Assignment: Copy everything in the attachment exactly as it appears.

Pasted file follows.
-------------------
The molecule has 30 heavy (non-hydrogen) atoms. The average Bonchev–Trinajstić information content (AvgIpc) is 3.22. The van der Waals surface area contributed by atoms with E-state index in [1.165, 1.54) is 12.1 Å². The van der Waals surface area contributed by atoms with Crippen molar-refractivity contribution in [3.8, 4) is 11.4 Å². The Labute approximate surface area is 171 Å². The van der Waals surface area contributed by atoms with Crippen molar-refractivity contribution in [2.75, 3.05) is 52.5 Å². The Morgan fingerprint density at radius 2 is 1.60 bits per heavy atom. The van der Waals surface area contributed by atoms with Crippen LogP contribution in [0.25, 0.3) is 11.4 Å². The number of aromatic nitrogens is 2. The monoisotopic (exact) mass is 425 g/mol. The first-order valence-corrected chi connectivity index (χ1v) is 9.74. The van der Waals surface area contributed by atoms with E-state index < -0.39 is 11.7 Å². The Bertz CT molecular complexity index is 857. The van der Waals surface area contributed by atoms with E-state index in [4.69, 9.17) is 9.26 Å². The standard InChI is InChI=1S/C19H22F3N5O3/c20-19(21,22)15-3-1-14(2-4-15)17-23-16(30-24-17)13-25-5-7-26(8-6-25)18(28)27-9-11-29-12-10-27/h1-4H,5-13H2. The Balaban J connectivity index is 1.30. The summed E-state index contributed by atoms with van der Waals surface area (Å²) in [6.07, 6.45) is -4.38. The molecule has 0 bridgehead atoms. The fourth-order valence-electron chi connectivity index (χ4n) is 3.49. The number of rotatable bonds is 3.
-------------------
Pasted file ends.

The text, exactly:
The molecule has 30 heavy (non-hydrogen) atoms. The average Bonchev–Trinajstić information content (AvgIpc) is 3.22. The van der Waals surface area contributed by atoms with E-state index in [1.165, 1.54) is 12.1 Å². The van der Waals surface area contributed by atoms with Crippen molar-refractivity contribution in [3.8, 4) is 11.4 Å². The Labute approximate surface area is 171 Å². The van der Waals surface area contributed by atoms with Crippen molar-refractivity contribution in [2.75, 3.05) is 52.5 Å². The Morgan fingerprint density at radius 2 is 1.60 bits per heavy atom. The van der Waals surface area contributed by atoms with Crippen LogP contribution in [0.25, 0.3) is 11.4 Å². The number of aromatic nitrogens is 2. The monoisotopic (exact) mass is 425 g/mol. The first-order valence-corrected chi connectivity index (χ1v) is 9.74. The van der Waals surface area contributed by atoms with E-state index < -0.39 is 11.7 Å². The Bertz CT molecular complexity index is 857. The van der Waals surface area contributed by atoms with E-state index in [4.69, 9.17) is 9.26 Å². The standard InChI is InChI=1S/C19H22F3N5O3/c20-19(21,22)15-3-1-14(2-4-15)17-23-16(30-24-17)13-25-5-7-26(8-6-25)18(28)27-9-11-29-12-10-27/h1-4H,5-13H2. The Balaban J connectivity index is 1.30. The summed E-state index contributed by atoms with van der Waals surface area (Å²) in [6.07, 6.45) is -4.38. The molecule has 0 bridgehead atoms. The fourth-order valence-electron chi connectivity index (χ4n) is 3.49. The number of rotatable bonds is 3.